I must now ask your indulgence to delve into one of these scandals because it serves to demonstrate that, even in our times, what one might hope to be an exemplary standard of scholarly excellence is not always the most notable characteristic of official heraldic bodies. On 31 August 1911 a Spanish King of Arms, either out of naivety or perhaps venality, was persuaded to record the spurious pedigree of a Russian nobleman (that at least he was), Vassili Durassow, who produced a wealth of documentation, largely forged and written in Cyrillic, which purported to prove his descent from an Angevin king of Naples. That this alleged ancestor was well-known to have perished in battle some 600 years earlier without leaving issue was apparently unworthy of consideration both to the Spanish herald and, it would seem, subsequently, to the English College of Arms which, after Mr Durassow purchased a lordship of the manor, on 6 March 1914 duly recorded his pedigree in the same form as it had been recorded in Spain. On the strength of this improbable fantasy Durassow’s bogus history was now included from 1915 in the Almanach de Gotha, appearing there until 1936; and this gentleman who had begun life as plain Vassili Alexievich Durassow was now publicly elevated to His Highness Basil (Vassili) d’Anjou-Durazzo Durassow, Prince of Anjou, Duke of Durazzo (Dures in modern Albania), Count of Gravina and Albe, and Lord of the Honour of Mount Saint Angel – surely the first lordship of the manor to appear listed in the Gotha.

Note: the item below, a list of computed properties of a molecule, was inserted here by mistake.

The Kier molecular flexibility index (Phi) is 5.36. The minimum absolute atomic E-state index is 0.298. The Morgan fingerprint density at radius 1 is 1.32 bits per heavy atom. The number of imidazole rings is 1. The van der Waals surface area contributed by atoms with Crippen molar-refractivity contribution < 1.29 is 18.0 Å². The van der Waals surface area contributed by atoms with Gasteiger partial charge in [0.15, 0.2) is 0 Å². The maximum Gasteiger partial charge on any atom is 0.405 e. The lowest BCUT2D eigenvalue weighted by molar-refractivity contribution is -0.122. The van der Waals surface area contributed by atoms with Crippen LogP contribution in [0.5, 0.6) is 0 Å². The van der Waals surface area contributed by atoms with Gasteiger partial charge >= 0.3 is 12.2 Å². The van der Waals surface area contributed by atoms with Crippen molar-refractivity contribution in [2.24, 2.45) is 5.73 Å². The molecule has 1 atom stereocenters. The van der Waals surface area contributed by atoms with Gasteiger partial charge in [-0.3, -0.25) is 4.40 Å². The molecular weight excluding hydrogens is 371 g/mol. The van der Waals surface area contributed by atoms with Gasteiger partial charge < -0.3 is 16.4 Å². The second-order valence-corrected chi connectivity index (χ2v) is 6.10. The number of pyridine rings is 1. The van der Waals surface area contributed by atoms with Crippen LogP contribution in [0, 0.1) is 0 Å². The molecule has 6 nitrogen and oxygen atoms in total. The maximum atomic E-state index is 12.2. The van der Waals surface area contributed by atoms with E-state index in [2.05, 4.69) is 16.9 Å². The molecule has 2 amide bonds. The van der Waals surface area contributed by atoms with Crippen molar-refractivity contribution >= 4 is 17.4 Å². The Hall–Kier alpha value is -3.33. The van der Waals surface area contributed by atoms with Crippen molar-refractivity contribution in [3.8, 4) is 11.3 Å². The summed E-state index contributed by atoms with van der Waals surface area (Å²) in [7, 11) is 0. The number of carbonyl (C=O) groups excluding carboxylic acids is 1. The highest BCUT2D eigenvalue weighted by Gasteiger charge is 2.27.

There is a general sense that a grant from the English College of Arms, whether of recent or ancient vintage, is superior to all other – not only in price but in quality. This view has no doubt been encouraged by the College of Arms itself, and in United States by its Anglo traditions and heritage along with an historical bias against Spain, which was of course Catholic, a colonialist monarchy that had been soundly defeated by the forces of freedom and liberty between 1810 and 1830, and which had remained in the enemy camp until defeated by an imperialist United States in the Philippines and Cuba at the end of the 19th century. Even now in enlightened circles there is thought to be something vaguely backward about a country which allows bull-fighting and public self-flagellation on religious holidays.